Leslie E. Wong has been announced as the new president of SF State today. The former president of Northern Michigan University will replace President Robert A. Corrigan as the 13th president of SF State and is expected to start Aug. 1.
“I am pleased and honored to be chosen as the next president of San Francisco State, and look forward to working closely with students, faculty and staff,” said Wong in a press release. “SFSU’s commitment to social justice, its diverse student body and its position as a leader in the global educational arena make for a vibrant and forward-thinking campus community.”
A closed meeting was held Monday by the California State University Board of Trustees, which was ultimately responsible for electing the new president. The presidential search committee narrowed the candidates down to three.
“We had six semi-finalists that we narrowed down to three, the three finalists,” said Maxine Chernoff, chair and professor of the creative writing department. “He seems to be a popular person there (Northern Michigan University), and maybe a good manager. I don’t know a lot about his educational qualities for the job because I was out at a colleage’s memorial when he came to interview, but I wish him well.”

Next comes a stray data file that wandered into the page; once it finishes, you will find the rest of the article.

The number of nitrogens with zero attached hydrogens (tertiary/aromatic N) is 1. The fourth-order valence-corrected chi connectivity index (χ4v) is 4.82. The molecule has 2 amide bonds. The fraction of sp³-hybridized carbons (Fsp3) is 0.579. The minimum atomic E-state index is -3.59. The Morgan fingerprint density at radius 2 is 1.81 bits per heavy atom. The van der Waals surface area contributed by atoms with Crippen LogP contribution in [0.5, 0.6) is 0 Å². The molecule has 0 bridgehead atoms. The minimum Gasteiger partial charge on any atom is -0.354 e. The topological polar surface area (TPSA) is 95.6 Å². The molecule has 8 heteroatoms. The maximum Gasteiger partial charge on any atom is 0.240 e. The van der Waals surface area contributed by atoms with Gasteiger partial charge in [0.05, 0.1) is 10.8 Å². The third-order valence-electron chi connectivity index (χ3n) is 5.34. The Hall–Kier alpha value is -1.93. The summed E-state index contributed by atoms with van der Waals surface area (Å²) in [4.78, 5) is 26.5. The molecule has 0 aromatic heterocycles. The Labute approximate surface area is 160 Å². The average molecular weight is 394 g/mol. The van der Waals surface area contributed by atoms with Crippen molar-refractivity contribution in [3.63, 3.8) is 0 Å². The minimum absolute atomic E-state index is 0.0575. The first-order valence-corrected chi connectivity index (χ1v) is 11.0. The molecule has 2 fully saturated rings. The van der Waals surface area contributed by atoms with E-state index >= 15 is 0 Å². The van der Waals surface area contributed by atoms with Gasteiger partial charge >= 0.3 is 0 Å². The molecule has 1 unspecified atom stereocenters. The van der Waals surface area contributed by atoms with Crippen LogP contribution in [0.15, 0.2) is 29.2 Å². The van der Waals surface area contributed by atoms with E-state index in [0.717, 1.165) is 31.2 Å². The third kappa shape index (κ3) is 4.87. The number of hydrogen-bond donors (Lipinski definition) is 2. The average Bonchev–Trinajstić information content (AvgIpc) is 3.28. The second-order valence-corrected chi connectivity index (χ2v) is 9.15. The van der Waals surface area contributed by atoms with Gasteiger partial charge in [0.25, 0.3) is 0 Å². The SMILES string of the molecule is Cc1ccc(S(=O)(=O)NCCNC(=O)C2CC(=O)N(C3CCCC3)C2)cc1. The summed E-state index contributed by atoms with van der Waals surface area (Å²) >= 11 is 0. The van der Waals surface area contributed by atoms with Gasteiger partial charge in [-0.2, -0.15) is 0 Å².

Wong has been very involved in student life on campus, according to NMU spokeswoman Cindy Paavola. When the short track olympic trials were held at NMU, Wong learned how to ice skate. He is also known to check in on on-campus lab research and even took part in a student theater production.
“In Michigan, just like in California, we are facing some serious budget issues,” said Paavola. “He spends a lot of time in Lansing (Michigan’s state capitol) trying to make the legislators aware of the problems facing NMU. He also played a big role in securing the largest gift that NMU has received: a donation from an alumni of $5 million. He’s a real hard worker who isn’t afraid to tackle big problems. He’s very team-oriented and he doesn’t make decisions without consulting those involved in the process.”
Under a policy passed by the Board of Trustees yesterday, Wong’s state-funded compensation can be no higher than Corrigan’s. He will be eligible for a pay increase of 10 percent funded by an auxiliary fundraising entity, but any raise is subject to approval by the board, according to CSU spokesman Erik Fallis.